US police are searching the home of suspected gunmen who attacked a conference on cartoons of the Prophet Muhammad in Dallas, officials say.
An FBI official said agents were collecting evidence at an apartment in Phoenix, Arizona.
One suspect was identified as Elton Simpson, who had been previously investigated on suspicion of terrorism offences, US media reported.
Two gunmen were shot dead after opening fire outside the contest on Sunday.
They drove to the Muhammad Art Exhibit in the Dallas suburb of Garland as the event was ending, shooting at and wounding a security officer before being killed by police.
Sunday evening's event was organised by the American Freedom Defense Initiative (AFDI), which is run by controversial blogger and activist Pamela Geller.
One of the keynote speakers was the Dutch politician Geert Wilders, an outspoken critic of Islam in Western societies.
The conference included a contest that offered a $10,000 (£6,600) prize for a cartoon of the Prophet Muhammad. Depictions of the Prophet Muhammad are offensive to many Muslims.
Officials believe that Simpson sent several Twitter messages before the Sunday's shooting, including one with the hashtag #texasattack part of which read: "May Allah accept us as mujahideen" [holy fighters]. The Twitter account was later suspended.
Simpson was reportedly convicted several years ago for lying to authorities about his plans to travel to Africa.
The bomb squad was called in to search the vehicle that the suspected gunmen arrived in. A vehicle was blown up as a precaution overnight, local TV station WFAA reported.
The suspects' bodies remained at the scene on Monday morning, surrounded by dozens of empty shell casings.
Security had been tight ahead of Sunday's conference and Garland's mayor acknowledged that there had been a lot of local concern about the event, though police said there had been no credible threats.
Geller said she was standing up for free speech, adding: "This terrible incident reflects the need for such conferences."
"We are continually abridging our freedoms so as not to offend savages," she said. She denied she was anti-Muslim, only "anti-jihad".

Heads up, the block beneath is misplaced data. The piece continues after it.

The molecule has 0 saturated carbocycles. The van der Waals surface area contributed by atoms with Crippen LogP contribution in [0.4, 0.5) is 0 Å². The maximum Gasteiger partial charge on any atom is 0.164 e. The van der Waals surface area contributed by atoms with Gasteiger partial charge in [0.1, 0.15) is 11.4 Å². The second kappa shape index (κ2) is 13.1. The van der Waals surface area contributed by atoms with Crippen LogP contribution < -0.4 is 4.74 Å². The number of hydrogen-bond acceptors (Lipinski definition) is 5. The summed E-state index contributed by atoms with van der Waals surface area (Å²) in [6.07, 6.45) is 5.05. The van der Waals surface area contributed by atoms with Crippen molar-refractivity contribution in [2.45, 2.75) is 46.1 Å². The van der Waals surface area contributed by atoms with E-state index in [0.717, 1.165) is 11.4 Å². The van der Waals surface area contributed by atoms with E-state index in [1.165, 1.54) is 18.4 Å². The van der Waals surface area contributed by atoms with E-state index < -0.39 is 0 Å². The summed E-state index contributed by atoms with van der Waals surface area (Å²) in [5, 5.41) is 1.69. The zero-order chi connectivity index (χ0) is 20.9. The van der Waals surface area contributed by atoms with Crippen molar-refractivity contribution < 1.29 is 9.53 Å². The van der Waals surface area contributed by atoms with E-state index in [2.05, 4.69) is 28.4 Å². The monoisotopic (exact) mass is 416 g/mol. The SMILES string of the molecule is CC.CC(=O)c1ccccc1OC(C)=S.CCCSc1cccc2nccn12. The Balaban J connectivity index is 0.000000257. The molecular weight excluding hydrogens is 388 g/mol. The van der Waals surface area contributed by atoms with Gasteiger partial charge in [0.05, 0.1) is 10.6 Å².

There were widespread protests in 2006 when the Danish newspaper Jyllands-Posten published cartoons satirising the Prophet Muhammad.
In January this year, 12 people were murdered by two Islamist gunmen at the French magazine Charlie Hebdo, which had published similar cartoons.
And a gathering of free speech activists in the Danish capital Copenhagen was targeted by a gunman in February, killing a film director.
Pamela Geller: America's controversial blogger
- A staunch critic of Islam since 2005, she rose to prominence in 2010 through her online opposition to Park 51, a planned Muslim community centre in Lower Manhattan close to the World Trade Center site
- Heads the American Freedom Defense Initiative (AFDI), which has also caused controversy by buying advertising space on buses in US cities, criticising Islam
- The 56-year-old describes herself online as a free-speech activist, but her critics denounce her as a "bigot"
- She insists the focus of her criticism is chiefly against radical Islam, but has been quoted as saying that "Islam is the most anti-semitic, genocidal ideology in the world"
- Speaking of her role in organising the Muhammad Art Exhibit in Garland, she said: "We draw Muhammad because we are free... We draw Muhammad because our unalienable rights are enshrined in the First Amendment."